North Notes
Spokane-North Rotary Club Bulletin
June 13, 2022
            June 20: Rotary lunch. Noon at the Bark.  Topic: ALSC architects.
            Friday, June 24: Year-end Rotary gathering at Art and Robin Rudds’ house – 5:30pm arrival for happy hour. “Other halves” welcome.  Email Lenore if you plan to attend.
            June 27: Rotary lunch. Noon at the Bark.  Speaker: Holmes Principal Kale Colyar.
            Hutton Settlement and Arbor Crest: Club 21 has invited our members to join them at 4 p.m., Monday, June 27 for a tour at the Hutton Settlement, 9907 E. Wellesley.  Following the tour, about an hour later, members are invited to the cliff-side Arbor Crest Winery, 4705 N. Fruit Hill Rd.  Club 21 will offer two glasses of wine to those attending.  Spouses are welcome at the events.  You must RSVP to Club 21 in order to attend – send your message to
The Podium
            How to describe the Podium?
            Among the words during the June 12 tour of club members and spouses: “Amazing. Huge. State-of-the-art.”  
            And, often: “Wow!!”
            The $53 million multi-purpose facility at 511 W. Dean seems to “fit all the boxes” for athletics, large gatherings and concerts for attendance of 2,000 to 6,000 people.  The Podium smartly fits crowds that are larger than 1,500-2,000 (the opera house and The Fox Theater) and smaller than the 12,000-seat Veterans Arena.
            Our Podium tour guide was Paul Christiansen, director of sports for the Spokane Public Facilities District, who has an encyclopedic array of facts and figures on the dimensions, the staging, the set-up times for each event and even the very loud volume of hundreds of teen-agers filling 16 volleyball courts. 
            He also knows how to accommodate huge high school graduation crowds, including 5,400 people last week at one commencement.
            The facility is 135,000 square feet and the main floor is 78,000 square feet – 360 feet long by 250 feet wide. In addition to track and volleyball, the Podium can hold 9 basketball courts or 21 wrestling mats. A 90-meter warm-up track also is provided.
            The signature attraction is the 6-lane, 200-meter banked oval track which can be raised in just 3 minutes, using 39 hydraulic lifts.
            Christiansen said the Podium has the only such banked track west of the Mississippi River and Texas A&M in College Station.  Since the NCAA has required banked tracks for indoor records, hundreds of collegiate athletes from the West have visited since the Podium opened in September. The USA Track and Field Championships were held Feb. 25-26.
            On our tour, the banked track was down while some 3,100 folding chairs were being stowed from the high school graduations.  The main floor can hold 4,000.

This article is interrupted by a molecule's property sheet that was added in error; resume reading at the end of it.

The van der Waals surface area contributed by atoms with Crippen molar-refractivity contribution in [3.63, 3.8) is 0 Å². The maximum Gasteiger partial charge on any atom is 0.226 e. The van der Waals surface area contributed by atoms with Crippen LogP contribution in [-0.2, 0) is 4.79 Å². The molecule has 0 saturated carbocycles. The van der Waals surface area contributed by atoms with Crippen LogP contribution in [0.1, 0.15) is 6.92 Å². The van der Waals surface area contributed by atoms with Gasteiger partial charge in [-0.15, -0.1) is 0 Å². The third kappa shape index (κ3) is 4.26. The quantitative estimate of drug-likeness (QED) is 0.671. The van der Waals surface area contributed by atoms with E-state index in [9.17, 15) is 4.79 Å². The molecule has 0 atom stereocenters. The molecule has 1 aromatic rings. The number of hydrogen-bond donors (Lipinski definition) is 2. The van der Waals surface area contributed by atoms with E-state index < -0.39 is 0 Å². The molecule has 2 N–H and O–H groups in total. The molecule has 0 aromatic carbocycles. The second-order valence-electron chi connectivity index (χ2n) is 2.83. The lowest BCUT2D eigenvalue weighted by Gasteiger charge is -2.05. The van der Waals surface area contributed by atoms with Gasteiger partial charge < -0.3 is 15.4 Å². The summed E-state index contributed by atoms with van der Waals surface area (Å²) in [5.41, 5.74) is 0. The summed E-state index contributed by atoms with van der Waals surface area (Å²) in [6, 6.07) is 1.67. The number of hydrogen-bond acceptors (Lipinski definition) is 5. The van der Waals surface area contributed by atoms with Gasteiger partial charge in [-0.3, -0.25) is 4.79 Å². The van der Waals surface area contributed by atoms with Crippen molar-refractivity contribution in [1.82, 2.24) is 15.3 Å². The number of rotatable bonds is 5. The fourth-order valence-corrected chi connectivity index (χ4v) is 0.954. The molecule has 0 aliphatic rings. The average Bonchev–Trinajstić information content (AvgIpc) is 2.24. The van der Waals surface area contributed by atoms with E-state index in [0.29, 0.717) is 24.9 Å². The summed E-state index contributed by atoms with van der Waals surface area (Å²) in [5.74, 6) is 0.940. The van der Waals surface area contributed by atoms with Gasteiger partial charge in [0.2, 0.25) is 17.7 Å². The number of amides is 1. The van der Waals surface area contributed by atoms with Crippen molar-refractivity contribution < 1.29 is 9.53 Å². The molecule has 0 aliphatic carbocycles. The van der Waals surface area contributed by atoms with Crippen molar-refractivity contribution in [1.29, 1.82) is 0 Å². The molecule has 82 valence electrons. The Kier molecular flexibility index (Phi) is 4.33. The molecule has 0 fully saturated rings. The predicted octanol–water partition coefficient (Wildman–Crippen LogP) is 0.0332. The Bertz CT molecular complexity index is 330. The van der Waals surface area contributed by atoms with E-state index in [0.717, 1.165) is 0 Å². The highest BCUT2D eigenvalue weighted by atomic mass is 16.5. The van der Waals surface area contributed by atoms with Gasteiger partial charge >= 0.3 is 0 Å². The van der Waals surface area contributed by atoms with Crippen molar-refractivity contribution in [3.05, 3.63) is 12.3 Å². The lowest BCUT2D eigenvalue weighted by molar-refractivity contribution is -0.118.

Ten years in the making, Integrus Architects and Lydig Construction did the Podium work.
            Christiansen, who played and coached volleyball before joining the Public Facilities staff, pointed out challenges which remain.
            Paramount is parking.  The Podium site is squeezed into space east of the Arena and Civic Theater and south of the soccer stadium under way.  Though the Podium lists 8 nearby lots, that parking shares with other businesses and Riverfront Park.
            When a “rain day” was needed for Mead and Mt. Spokane outdoor graduations last week, they used the Arena, about the same time four other high school commencements crowded in the Podium. 
            So when weekend events compete at the new stadium next year (5,000 people), the Arena (up to 12,000), Civic Theater (500) and the Podium (up to 6,000 for concerts), parking will be in short supply.
            Christiansen said the former Value Village and adjacent sites north of the Arena will add 350-plus parking spots, but said adding a building for parking could just make traffic jams worse.
            One possible solution would be an elaborate shuttle system to drop patrons at the various venues.
            Another challenge, he said, is downtown issues.  Paul said he has had three out-of-town calls asking about crime and homelessness downtown.  One call even came from the U.S. Karate Championship tournament, June 30-July 12.  Seattle, Portland and other cities have similar issues.
            And one challenge is softening the echo-chamber effects of the hard concrete and metal surfaces.  That is most important for concerts desired reverberations, now at 3.1 seconds, but desired about one second of sound rebound.
            Another issue is how many out-of-town patrons can find flights to Spokane at a time when airlines are cutting back.
            And one more to-do list is finding more storage for all the gear, chairs and other amenities.  But perhaps building the concourse to the new stadium may provide space there. 
            Challenges aside, the Podium shines above its 15-foot basalt outcrop and promises to make Spokane another sports and entertainment hot spot.
Bulletin Editors:  Chuck Rehberg and Sandy Fink
The lights are worth a look
            One of the more distinctive features in the huge glassy concourse are the huge LED lighting fixtures, which some describe as “mad hornet nests.”
            Paul Christiansen said the multi-slatted panels “could be a nightmare to dust.”  One suggestion, he said, might be using a leaf blower.